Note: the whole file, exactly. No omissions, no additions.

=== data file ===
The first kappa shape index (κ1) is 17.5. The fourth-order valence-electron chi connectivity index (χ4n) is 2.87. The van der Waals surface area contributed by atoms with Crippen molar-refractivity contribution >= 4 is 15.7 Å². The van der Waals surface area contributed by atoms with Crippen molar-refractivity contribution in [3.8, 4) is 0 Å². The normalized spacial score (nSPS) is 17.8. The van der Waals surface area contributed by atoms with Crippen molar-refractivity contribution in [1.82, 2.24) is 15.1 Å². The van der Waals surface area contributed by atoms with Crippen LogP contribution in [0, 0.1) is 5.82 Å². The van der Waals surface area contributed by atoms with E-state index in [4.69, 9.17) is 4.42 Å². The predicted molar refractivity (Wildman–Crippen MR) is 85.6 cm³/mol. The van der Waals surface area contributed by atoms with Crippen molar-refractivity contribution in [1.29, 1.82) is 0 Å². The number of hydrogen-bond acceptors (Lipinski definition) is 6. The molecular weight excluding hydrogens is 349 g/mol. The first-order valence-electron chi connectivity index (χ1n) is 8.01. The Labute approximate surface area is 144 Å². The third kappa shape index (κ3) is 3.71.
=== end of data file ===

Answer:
The first kappa shape index (κ1) is 17.5. The fourth-order valence-electron chi connectivity index (χ4n) is 2.87. The van der Waals surface area contributed by atoms with Crippen molar-refractivity contribution >= 4 is 15.7 Å². The van der Waals surface area contributed by atoms with Crippen molar-refractivity contribution in [3.8, 4) is 0 Å². The normalized spacial score (nSPS) is 17.8. The van der Waals surface area contributed by atoms with Crippen molar-refractivity contribution in [1.82, 2.24) is 15.1 Å². The van der Waals surface area contributed by atoms with Crippen LogP contribution in [0, 0.1) is 5.82 Å². The van der Waals surface area contributed by atoms with E-state index in [4.69, 9.17) is 4.42 Å². The predicted molar refractivity (Wildman–Crippen MR) is 85.6 cm³/mol. The van der Waals surface area contributed by atoms with Crippen molar-refractivity contribution in [1.29, 1.82) is 0 Å². The number of hydrogen-bond acceptors (Lipinski definition) is 6. The molecular weight excluding hydrogens is 349 g/mol. The first-order valence-electron chi connectivity index (χ1n) is 8.01. The Labute approximate surface area is 144 Å². The third kappa shape index (κ3) is 3.71.